Rickettsial tick-borne pathogens exhibit a wide range of prevalence in their tick vectors, yet the drivers of this spatial and temporal heterogeneity are unknown. Through a multidisciplinary study of two parallel systems, we will tease apart influences of environmental, physiological, and microbial factors on human risk of tick-borne rickettsial infection. The model tick-borne disease (TBD) systems for this work target Amblyomma maculatum and Rickettsia parkeri in the US, and Amblyomma hebraeum and Rickettsia africae in Africa; both R. parkeri and R. africae are spotted fever group Rickettsia, known to cause disease in humans. R. parkeri has been found at high prevalence in A. maculatum at the leading edge of this tick's rapidly expanding range, and R. africae is endemic in southern Africa with few reported studies. TBD risk is occurring in locations where environmental conditions that affect pathogen-tick-host interactions or tick life history and behavior create new opportunities for pathogen exposure in humans. The US and African Amblyomma/Rickettsia systems will comparatively examine different aspects of the same phenomenon: the spatiotemporal heterogeneity in pathogen prevalence in ticks in different parts of the vector's distribution. In both systems, we will focus our study at sites at the edge and core of the ranges of A. maculatum and A. hebraeum. This proposal details a comprehensive approach to this question using a suite of targeted studies to inform mathematical models. Laboratory-based empirical determination of transmission rates will provide important life history information and determine model structure. Molecular studies of both host ticks and rickettsia will generate information on tick movements and population dynamics on bacterial strain variation and tick microbiomes. Field ecology studies will examine natural temporal and spatial variability of ticks and rickettsial pathogens, as well as influences of putative host community composition. Geospatial analyses will reveal the contribution of environmental factors to prevalence gradients and genetic structuring of ticks and rickettsia. Finally, all of this information will be synthesized in mathematical models to weigh relative importance of different drivers in these TBD systems and of TBD risk in general. Spatial heterogeneity in occurrence of disease vectors and vector-borne pathogens is fundamentally important to TBD risk, and this study gives us the unique opportunity to use a comparative approach to explore TBD occurrence in a number of theoretical contexts including dilution effects of host communities, core-margin effects on pathogen prevalence and vector abundance, and center of origin impacts on vector and pathogen population genetic structure. The proposed work will develop advanced mathematical models of tick-borne rickettsial infection dynamics that will be informed by transmission studies, microbiome analyses, population genetics, GIS, and remote sensing, and will provide a framework by which similar studies may be performed for other pathogens. Ultimately, these efforts will aid in risk assessment, control measures, and education efforts, in expanding tick ranges and areas of changing land use.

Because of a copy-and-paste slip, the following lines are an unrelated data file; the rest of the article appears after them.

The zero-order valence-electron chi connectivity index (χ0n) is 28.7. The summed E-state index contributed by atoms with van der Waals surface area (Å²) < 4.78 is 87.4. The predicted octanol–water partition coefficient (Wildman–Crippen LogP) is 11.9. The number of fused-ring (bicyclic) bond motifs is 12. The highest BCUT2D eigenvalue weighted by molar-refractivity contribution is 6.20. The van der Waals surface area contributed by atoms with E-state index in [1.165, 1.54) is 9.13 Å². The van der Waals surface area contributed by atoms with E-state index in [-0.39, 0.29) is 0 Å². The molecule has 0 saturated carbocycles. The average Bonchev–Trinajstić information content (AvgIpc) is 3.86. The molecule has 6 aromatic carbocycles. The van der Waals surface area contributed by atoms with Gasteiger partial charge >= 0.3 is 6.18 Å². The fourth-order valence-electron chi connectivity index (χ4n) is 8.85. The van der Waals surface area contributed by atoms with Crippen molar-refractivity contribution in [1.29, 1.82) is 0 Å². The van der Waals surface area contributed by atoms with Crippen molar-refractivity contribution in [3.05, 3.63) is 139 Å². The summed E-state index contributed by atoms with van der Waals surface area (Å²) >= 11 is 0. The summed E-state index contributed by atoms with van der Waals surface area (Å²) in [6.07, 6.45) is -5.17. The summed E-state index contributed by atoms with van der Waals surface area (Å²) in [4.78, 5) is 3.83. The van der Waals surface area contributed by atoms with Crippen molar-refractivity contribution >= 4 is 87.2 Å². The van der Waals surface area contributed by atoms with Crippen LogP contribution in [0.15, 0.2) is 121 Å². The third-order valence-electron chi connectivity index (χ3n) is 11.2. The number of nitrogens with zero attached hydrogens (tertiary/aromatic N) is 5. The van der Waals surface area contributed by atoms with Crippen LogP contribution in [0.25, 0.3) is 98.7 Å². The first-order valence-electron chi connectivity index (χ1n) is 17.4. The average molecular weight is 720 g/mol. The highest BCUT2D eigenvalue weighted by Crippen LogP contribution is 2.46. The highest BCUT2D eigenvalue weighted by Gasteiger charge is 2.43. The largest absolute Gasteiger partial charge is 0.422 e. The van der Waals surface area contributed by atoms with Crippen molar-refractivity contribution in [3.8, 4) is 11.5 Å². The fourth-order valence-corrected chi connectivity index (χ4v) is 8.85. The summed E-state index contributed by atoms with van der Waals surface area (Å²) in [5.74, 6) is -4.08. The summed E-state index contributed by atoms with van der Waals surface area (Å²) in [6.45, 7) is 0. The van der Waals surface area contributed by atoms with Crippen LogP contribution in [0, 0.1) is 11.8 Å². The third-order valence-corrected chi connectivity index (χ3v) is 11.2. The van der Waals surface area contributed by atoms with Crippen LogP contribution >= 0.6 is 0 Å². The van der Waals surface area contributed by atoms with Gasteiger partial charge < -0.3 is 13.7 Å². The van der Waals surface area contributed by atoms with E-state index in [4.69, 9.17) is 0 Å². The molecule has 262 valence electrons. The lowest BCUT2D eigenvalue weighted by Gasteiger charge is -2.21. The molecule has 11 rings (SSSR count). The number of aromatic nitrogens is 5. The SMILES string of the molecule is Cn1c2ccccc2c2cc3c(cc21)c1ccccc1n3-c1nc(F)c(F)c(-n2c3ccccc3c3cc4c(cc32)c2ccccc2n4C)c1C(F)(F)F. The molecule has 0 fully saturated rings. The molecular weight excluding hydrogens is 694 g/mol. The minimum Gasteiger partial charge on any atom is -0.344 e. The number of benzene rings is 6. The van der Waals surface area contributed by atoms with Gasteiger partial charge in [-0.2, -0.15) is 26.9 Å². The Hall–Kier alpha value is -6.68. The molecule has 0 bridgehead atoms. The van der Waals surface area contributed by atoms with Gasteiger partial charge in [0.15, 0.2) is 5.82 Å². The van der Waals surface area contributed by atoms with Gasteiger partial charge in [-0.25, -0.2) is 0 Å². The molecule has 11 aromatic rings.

Public Health Relevance

Tick-borne diseases (TBD) are a worldwide threat to human and animal health. Most TBD, including spotted fever group (SFG) rickettsial diseases, have had increased incidence in the past decades. This project will explore two rickettsial systems to gain an understanding of these systems and the development of disease risk maps and control measures aimed at reducing the incidence of SFG rickettsial diseases.

National Institute of Health (NIH)
National Institute of Allergy and Infectious Diseases (NIAID)
Research Project (R01)
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Special Emphasis Panel (ZRG1)
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Perdue, Samuel S
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Old Dominion University
Schools of Arts and Sciences
United States
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